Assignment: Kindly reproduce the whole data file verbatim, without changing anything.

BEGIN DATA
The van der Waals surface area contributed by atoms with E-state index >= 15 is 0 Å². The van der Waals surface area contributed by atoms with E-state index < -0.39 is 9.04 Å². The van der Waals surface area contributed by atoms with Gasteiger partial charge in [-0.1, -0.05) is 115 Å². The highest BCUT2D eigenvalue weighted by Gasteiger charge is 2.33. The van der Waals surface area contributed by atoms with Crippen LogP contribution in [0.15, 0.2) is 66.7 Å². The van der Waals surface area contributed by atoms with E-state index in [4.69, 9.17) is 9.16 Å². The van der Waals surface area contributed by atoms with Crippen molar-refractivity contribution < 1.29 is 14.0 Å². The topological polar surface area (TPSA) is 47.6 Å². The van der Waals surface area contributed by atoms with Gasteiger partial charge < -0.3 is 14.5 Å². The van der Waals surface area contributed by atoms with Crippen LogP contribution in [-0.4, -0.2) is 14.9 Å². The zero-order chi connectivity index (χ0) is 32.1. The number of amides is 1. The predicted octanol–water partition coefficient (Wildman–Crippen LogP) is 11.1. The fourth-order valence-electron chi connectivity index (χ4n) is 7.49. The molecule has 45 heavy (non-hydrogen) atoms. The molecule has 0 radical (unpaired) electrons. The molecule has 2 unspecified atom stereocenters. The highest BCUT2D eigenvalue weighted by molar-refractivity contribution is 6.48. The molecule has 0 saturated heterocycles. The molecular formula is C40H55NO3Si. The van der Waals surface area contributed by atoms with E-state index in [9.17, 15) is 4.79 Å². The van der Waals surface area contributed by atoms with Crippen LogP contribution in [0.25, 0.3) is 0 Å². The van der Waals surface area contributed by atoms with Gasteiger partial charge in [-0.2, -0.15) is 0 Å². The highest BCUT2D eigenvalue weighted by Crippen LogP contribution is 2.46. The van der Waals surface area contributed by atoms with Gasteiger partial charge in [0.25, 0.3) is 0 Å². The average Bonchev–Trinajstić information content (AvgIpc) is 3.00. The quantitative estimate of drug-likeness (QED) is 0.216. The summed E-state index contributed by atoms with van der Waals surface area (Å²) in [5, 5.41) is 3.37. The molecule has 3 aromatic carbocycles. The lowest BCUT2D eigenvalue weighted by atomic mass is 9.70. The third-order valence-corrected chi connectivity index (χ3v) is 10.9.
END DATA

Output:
The van der Waals surface area contributed by atoms with E-state index >= 15 is 0 Å². The van der Waals surface area contributed by atoms with E-state index < -0.39 is 9.04 Å². The van der Waals surface area contributed by atoms with Gasteiger partial charge in [-0.1, -0.05) is 115 Å². The highest BCUT2D eigenvalue weighted by Gasteiger charge is 2.33. The van der Waals surface area contributed by atoms with Crippen LogP contribution in [0.15, 0.2) is 66.7 Å². The van der Waals surface area contributed by atoms with E-state index in [4.69, 9.17) is 9.16 Å². The van der Waals surface area contributed by atoms with Crippen molar-refractivity contribution < 1.29 is 14.0 Å². The topological polar surface area (TPSA) is 47.6 Å². The van der Waals surface area contributed by atoms with Gasteiger partial charge < -0.3 is 14.5 Å². The van der Waals surface area contributed by atoms with Crippen LogP contribution in [-0.4, -0.2) is 14.9 Å². The zero-order chi connectivity index (χ0) is 32.1. The number of amides is 1. The predicted octanol–water partition coefficient (Wildman–Crippen LogP) is 11.1. The fourth-order valence-electron chi connectivity index (χ4n) is 7.49. The molecule has 45 heavy (non-hydrogen) atoms. The molecule has 0 radical (unpaired) electrons. The molecule has 2 unspecified atom stereocenters. The highest BCUT2D eigenvalue weighted by molar-refractivity contribution is 6.48. The molecule has 0 saturated heterocycles. The molecular formula is C40H55NO3Si. The van der Waals surface area contributed by atoms with E-state index in [9.17, 15) is 4.79 Å². The van der Waals surface area contributed by atoms with Crippen LogP contribution in [0.25, 0.3) is 0 Å². The van der Waals surface area contributed by atoms with Gasteiger partial charge in [-0.2, -0.15) is 0 Å². The highest BCUT2D eigenvalue weighted by Crippen LogP contribution is 2.46. The van der Waals surface area contributed by atoms with Gasteiger partial charge in [0.25, 0.3) is 0 Å². The average Bonchev–Trinajstić information content (AvgIpc) is 3.00. The quantitative estimate of drug-likeness (QED) is 0.216. The summed E-state index contributed by atoms with van der Waals surface area (Å²) in [5, 5.41) is 3.37. The molecule has 3 aromatic carbocycles. The lowest BCUT2D eigenvalue weighted by atomic mass is 9.70. The third-order valence-corrected chi connectivity index (χ3v) is 10.9.